Deer caught in the headlights, wild-eyed, nebbish, paralysed. Glazed eyes panicked on his bewilderment, as his arms shocked out, to brace the inevitable; his body splayed out against the incandescent harshness of the beam. I flayed at the spinning steering wheel, jerking it into a lifesaving right, as our silent screams screeched through the cleaving foliage. As hurtling metal ripped through clawing thorns, the last thing I remembered was the dark suited man bringing down his incongruous arms and folding them into beseeching supplication. His eyes now raised in mute benediction. He wanted to die!
The shock registered like blinding lightning, turning everything into a photo negative, as the car ploughed into the bushes, jarring against protruding rocks. I was catapulted into the opaque wilderness but the thousand arms of a forest deity caught me up and held me tight.
My imploding brain screamed, “I missed him, I missed him, I missed him…but now I’m going to die.”
Why am I panicking! This is why I am here, isn’t it!
But when the moment of darkness comes upon us, are we ever ready?
I thought I was ready when the last treatment failed and I was a bird with a broken wing. The bone pain fatigue welcomed the thought of death as a sensual gratification. I was set to usher in death without repugnance.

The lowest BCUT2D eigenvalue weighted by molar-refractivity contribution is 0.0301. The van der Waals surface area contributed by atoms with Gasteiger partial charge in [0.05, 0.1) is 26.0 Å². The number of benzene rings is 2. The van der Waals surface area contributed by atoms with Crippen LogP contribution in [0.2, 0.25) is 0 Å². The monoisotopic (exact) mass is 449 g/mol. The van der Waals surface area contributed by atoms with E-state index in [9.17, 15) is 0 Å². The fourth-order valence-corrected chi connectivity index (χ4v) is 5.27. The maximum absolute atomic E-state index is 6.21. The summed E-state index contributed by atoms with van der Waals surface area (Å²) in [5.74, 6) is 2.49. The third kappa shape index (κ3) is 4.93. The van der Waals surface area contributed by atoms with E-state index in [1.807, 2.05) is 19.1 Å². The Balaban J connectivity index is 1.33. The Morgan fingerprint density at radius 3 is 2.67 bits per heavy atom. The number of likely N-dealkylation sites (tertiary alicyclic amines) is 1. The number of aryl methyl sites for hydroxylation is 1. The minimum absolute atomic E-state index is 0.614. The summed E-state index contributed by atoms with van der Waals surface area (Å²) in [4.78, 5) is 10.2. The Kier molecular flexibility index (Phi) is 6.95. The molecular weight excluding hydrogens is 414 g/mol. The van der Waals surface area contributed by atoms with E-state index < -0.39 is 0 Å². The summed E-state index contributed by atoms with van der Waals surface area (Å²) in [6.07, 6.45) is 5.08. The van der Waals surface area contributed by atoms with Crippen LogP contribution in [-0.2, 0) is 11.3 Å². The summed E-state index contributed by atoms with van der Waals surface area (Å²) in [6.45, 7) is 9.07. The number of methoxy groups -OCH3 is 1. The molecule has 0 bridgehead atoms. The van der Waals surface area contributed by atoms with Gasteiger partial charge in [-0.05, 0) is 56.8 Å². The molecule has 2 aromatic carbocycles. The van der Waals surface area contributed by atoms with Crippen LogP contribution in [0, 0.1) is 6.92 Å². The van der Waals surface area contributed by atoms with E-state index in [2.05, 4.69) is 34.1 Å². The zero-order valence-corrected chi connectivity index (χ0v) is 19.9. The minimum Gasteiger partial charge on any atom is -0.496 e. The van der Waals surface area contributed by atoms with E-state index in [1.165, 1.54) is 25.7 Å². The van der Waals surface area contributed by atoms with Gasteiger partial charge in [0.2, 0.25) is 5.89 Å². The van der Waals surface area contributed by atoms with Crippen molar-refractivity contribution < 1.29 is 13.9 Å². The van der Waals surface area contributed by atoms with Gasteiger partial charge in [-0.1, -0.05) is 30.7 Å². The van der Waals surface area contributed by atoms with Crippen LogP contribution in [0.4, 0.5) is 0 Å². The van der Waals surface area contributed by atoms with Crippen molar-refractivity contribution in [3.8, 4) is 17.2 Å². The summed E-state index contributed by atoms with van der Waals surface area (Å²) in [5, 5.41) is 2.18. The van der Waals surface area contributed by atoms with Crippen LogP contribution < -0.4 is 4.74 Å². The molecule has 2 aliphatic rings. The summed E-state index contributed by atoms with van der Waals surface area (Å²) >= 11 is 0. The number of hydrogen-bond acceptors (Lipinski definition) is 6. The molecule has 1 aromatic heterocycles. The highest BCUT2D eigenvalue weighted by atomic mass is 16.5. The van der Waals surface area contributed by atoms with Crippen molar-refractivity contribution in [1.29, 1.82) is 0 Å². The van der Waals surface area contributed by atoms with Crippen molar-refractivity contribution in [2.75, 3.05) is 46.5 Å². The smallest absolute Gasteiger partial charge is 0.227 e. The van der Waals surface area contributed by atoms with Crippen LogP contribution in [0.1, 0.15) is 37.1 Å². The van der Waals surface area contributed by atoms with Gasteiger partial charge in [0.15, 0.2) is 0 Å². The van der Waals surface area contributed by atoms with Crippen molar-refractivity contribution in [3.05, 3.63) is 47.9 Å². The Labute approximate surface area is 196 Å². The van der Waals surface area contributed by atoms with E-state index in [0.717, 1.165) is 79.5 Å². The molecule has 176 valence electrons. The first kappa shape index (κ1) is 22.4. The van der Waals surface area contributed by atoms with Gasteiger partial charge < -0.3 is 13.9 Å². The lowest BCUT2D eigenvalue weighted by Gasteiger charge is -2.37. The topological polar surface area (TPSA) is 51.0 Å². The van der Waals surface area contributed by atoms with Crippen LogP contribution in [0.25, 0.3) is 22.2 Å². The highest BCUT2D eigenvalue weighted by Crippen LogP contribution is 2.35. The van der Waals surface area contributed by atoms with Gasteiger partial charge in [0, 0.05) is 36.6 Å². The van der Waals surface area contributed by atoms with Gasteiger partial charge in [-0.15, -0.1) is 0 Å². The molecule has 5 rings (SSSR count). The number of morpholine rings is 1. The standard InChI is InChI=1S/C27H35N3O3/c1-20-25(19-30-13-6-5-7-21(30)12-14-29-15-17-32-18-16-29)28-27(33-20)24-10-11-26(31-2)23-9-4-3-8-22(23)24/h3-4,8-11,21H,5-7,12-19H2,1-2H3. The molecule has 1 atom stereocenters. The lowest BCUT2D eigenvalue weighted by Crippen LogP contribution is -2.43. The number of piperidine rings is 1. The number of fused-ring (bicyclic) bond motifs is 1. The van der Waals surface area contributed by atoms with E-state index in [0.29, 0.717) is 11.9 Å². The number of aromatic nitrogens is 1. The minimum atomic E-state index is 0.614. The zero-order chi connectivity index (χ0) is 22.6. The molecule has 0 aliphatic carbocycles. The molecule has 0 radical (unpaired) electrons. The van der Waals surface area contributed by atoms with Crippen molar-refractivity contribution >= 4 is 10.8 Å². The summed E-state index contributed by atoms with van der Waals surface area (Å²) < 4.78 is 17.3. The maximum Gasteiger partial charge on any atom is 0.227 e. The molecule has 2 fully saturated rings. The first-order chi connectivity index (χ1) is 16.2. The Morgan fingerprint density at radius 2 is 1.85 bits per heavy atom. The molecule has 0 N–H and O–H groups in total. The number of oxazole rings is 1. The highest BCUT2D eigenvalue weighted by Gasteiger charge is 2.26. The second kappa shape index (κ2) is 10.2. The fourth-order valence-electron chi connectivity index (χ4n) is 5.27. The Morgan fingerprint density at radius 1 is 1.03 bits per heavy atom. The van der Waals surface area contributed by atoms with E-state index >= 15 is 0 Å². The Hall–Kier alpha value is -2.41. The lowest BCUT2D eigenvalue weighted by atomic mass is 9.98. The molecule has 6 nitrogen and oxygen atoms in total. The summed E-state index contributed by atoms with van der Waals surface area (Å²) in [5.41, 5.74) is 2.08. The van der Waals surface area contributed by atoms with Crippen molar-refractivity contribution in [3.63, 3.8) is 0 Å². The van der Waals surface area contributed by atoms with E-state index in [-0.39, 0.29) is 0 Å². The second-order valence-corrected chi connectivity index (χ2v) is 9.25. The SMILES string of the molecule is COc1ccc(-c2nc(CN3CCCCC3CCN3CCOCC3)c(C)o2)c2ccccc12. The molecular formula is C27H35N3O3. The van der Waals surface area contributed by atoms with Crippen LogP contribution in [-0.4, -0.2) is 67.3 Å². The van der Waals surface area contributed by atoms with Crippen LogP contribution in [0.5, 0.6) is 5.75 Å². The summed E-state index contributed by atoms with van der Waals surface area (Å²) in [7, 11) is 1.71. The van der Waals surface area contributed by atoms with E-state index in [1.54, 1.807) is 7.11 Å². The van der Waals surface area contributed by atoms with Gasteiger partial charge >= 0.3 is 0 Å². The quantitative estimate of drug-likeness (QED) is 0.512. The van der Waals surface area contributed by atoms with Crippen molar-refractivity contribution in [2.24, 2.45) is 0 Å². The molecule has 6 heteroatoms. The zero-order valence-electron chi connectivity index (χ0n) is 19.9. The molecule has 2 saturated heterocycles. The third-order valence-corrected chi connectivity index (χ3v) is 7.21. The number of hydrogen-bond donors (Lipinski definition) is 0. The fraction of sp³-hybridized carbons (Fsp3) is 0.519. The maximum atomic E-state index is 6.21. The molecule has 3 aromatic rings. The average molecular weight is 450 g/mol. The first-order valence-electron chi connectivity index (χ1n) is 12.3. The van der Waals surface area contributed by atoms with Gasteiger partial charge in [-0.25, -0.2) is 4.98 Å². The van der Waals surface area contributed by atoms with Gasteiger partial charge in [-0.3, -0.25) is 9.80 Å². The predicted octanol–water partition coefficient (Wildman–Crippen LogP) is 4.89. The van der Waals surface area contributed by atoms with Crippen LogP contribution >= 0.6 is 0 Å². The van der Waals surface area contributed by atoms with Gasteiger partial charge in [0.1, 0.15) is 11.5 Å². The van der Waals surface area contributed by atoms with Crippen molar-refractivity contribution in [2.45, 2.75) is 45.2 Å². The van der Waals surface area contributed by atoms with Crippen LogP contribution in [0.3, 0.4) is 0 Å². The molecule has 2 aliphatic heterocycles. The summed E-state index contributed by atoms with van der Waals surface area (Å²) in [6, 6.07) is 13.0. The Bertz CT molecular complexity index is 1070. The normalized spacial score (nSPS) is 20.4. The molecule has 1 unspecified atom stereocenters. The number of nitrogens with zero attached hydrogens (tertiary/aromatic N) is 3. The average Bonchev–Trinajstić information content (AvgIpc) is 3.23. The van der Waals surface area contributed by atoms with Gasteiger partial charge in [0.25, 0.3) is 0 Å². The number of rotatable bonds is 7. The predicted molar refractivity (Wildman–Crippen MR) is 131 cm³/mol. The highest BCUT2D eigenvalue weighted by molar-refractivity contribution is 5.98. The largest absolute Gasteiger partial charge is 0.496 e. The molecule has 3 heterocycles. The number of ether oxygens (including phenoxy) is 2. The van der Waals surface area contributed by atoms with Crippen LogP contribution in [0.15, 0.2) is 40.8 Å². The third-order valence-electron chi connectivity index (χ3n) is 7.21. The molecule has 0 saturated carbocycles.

The last room in the hospital is airless and windowless. I sit on the edge of the metal bed, my dangling feet cold and lifeless on the hard metal rest. Flood lit room, beeping machines, blinking lights on machines that don’t stop even when the line flattens out. The ever present vapour of anaesthesia. An anaesthetic finish. Waiting for Godot.
A nurse comes in shaking the stray raindrops off her watch. I reach out to touch the dewy moistness, and am filled with wonder at its cool freshness on my skin. It’s raining outside in the forest of the hills. Thunder and lightning mating. Dark clouds dancing with the moon. They don’t enter my windowless room.
I’m going to become non-living here- as if I never existed. A non-entity. I want to feel comfortable with death. To be unburdened and unburdening to those I love. Surely, death is a necessary part of life and I wish it to be a crescendo of human centric dying. Not here, not like this.
I flit out of the concrete walls and drive into the hills, away from uncomprehending humans. A sense of inhuman urgency and seismic shift drives me onto the winding roads towards my unicorn. We shall speak into the night, the small and great things, and he will lead me to happy pastures. No blinking lights but in a blink to be one with Him.
And then suddenly, from out of nowhere, my headlights catch the startled gaze of the man standing phantasmagorical, in my headlong rush.
He’s standing over me easing me out of my entanglements. In that dark forest the fireflies come together as we, incongruously, talk into the night, unburdened and unburdening. It’s always easy confiding in a stranger. Healing comes when suffering together and so does love.
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